Fostering RECE/Child Relationships Through Play
This article is dedicated to all the wonderful Registered Early Childhood Educators I have had the privilege of observing over the past twenty five years who have taken the time to play with the children in their programs.
Every Early Childhood Educator is aware of the importance of using play as a tool to support children’s cognitive, physical, and social emotional development. What is equally important is establishing healthy relationships between the teachers and the children in childcare programs. Why not use play as the vehicle to engage and allow the joint experience to strengthen the bonds between you and the children in your care. Here are some simple tips on how to accomplish this:
Set the Stage
- We all know about setting the stage when organizing a classroom to best meet the needs of the children but don’t forget about setting the stage to engage.
- Ensure that play areas are large enough to allow for Early Childhood Educators to join in.
- Position pillows, bean bag chairs on floor areas to increase your comfort level.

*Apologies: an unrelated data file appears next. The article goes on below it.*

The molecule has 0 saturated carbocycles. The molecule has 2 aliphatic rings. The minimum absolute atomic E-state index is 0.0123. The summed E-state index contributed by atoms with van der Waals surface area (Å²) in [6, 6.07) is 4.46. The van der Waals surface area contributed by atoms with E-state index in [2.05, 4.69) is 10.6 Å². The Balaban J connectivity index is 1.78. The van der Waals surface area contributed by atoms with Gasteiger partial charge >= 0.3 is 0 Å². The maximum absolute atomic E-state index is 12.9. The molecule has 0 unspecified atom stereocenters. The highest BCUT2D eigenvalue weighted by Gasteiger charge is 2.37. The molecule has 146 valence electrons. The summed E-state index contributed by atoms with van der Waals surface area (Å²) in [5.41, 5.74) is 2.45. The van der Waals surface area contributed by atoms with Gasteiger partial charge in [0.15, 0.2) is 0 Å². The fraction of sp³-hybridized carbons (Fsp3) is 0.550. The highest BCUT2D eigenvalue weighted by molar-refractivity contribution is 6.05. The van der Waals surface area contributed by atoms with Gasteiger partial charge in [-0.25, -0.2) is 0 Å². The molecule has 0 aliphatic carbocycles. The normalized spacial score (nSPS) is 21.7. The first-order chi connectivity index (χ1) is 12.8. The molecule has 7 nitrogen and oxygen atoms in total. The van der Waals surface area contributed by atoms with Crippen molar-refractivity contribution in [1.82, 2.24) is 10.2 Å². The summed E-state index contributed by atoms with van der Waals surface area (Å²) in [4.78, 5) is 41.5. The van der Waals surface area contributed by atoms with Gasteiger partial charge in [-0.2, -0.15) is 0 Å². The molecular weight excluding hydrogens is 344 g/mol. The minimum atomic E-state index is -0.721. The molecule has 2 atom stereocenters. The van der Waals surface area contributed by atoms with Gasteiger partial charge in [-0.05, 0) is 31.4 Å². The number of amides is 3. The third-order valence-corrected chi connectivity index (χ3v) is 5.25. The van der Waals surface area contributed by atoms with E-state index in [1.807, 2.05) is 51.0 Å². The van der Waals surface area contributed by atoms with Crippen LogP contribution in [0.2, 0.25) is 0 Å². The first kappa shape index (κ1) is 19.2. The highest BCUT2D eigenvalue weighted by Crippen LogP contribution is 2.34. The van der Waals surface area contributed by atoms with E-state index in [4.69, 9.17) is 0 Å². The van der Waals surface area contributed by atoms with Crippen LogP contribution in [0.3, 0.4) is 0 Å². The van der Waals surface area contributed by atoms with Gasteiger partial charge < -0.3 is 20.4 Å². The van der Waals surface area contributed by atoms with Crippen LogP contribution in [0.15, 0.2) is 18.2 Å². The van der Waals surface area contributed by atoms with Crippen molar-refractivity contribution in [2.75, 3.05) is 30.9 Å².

- Ensure there is space at tables for an RECE to join in with the activity.
Organize Your Time Effectively
- We are all aware of the increasing daily demands on RECE’s so engaging like any other task may take some creative planning.
- Establish a plan, a time frame, of how much time you would like to spend playing during the daily program.
- Determine with your team partner what play areas or activities each of you would like to focus on within the different routines.
- Remember quality time can have more of an impact than quantity of time. So if you can engage in play for 5-7 minutes in the block centre, make sure its 5-7 minutes of your full attention.
- Be a detective and observe the classroom carefully.
- Watch what the children have been interested in lately.
- What toys and activities have they been actively seeking out lately?
- Listen to their conversations. What topics interest them?
- Let your inner child free.
- Follow the children’s lead.
- Assume a role in the play - a minor role.
- Ask questions.
- Comment on what is happening in the play.
- Add ideas; just be careful not to direct the outcomes of the play.
- Add information that will ignite their imagination.
- Take a few moments to enjoy your play experience.
- Make some quick notes if you can, about your playtime, e.g. who interacted well together, who struggled.
- Did you learn anything new about the children in the program?
- Use the interests and conversations you were a part of for future programming.
Denise Palermo, RECE, Special Needs Resource Consultant ~
The Etobicoke Children’s Centre